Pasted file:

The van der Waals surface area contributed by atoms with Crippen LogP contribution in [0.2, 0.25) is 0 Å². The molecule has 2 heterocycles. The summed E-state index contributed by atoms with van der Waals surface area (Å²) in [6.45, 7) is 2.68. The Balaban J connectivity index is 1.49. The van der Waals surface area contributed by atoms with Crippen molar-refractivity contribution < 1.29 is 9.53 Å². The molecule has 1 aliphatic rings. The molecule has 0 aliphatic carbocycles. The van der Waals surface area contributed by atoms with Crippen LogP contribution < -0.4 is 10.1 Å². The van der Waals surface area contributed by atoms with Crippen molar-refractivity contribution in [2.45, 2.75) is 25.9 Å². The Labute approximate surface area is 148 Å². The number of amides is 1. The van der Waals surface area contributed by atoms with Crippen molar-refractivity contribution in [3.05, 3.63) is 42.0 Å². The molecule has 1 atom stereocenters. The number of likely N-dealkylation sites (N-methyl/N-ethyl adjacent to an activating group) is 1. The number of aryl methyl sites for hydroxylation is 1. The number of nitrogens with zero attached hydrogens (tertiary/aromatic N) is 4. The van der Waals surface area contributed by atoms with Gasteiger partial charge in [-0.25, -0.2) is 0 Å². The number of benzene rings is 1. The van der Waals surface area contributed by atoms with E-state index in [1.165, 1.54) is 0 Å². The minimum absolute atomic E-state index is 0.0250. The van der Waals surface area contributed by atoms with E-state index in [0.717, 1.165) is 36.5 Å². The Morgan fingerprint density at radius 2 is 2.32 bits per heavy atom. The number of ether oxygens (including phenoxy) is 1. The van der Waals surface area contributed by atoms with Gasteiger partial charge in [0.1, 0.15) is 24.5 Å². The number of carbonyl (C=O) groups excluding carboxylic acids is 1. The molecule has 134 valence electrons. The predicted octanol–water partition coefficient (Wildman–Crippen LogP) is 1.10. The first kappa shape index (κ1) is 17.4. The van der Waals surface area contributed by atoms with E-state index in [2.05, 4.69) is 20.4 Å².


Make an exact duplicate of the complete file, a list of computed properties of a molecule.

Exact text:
The van der Waals surface area contributed by atoms with Crippen LogP contribution in [0.2, 0.25) is 0 Å². The molecule has 2 heterocycles. The summed E-state index contributed by atoms with van der Waals surface area (Å²) in [6.45, 7) is 2.68. The Balaban J connectivity index is 1.49. The van der Waals surface area contributed by atoms with Crippen molar-refractivity contribution < 1.29 is 9.53 Å². The molecule has 1 aliphatic rings. The molecule has 0 aliphatic carbocycles. The van der Waals surface area contributed by atoms with Crippen LogP contribution < -0.4 is 10.1 Å². The van der Waals surface area contributed by atoms with Crippen molar-refractivity contribution in [2.45, 2.75) is 25.9 Å². The Labute approximate surface area is 148 Å². The number of amides is 1. The van der Waals surface area contributed by atoms with Crippen molar-refractivity contribution in [3.05, 3.63) is 42.0 Å². The molecule has 1 atom stereocenters. The number of likely N-dealkylation sites (N-methyl/N-ethyl adjacent to an activating group) is 1. The number of aryl methyl sites for hydroxylation is 1. The number of nitrogens with zero attached hydrogens (tertiary/aromatic N) is 4. The van der Waals surface area contributed by atoms with Gasteiger partial charge in [-0.25, -0.2) is 0 Å². The number of benzene rings is 1. The van der Waals surface area contributed by atoms with E-state index in [1.165, 1.54) is 0 Å². The minimum absolute atomic E-state index is 0.0250. The van der Waals surface area contributed by atoms with E-state index in [0.717, 1.165) is 36.5 Å². The Morgan fingerprint density at radius 2 is 2.32 bits per heavy atom. The number of ether oxygens (including phenoxy) is 1. The van der Waals surface area contributed by atoms with Gasteiger partial charge in [0.1, 0.15) is 24.5 Å². The number of carbonyl (C=O) groups excluding carboxylic acids is 1. The molecule has 134 valence electrons. The predicted octanol–water partition coefficient (Wildman–Crippen LogP) is 1.10. The first kappa shape index (κ1) is 17.4. The van der Waals surface area contributed by atoms with E-state index in [2.05, 4.69) is 20.4 Å².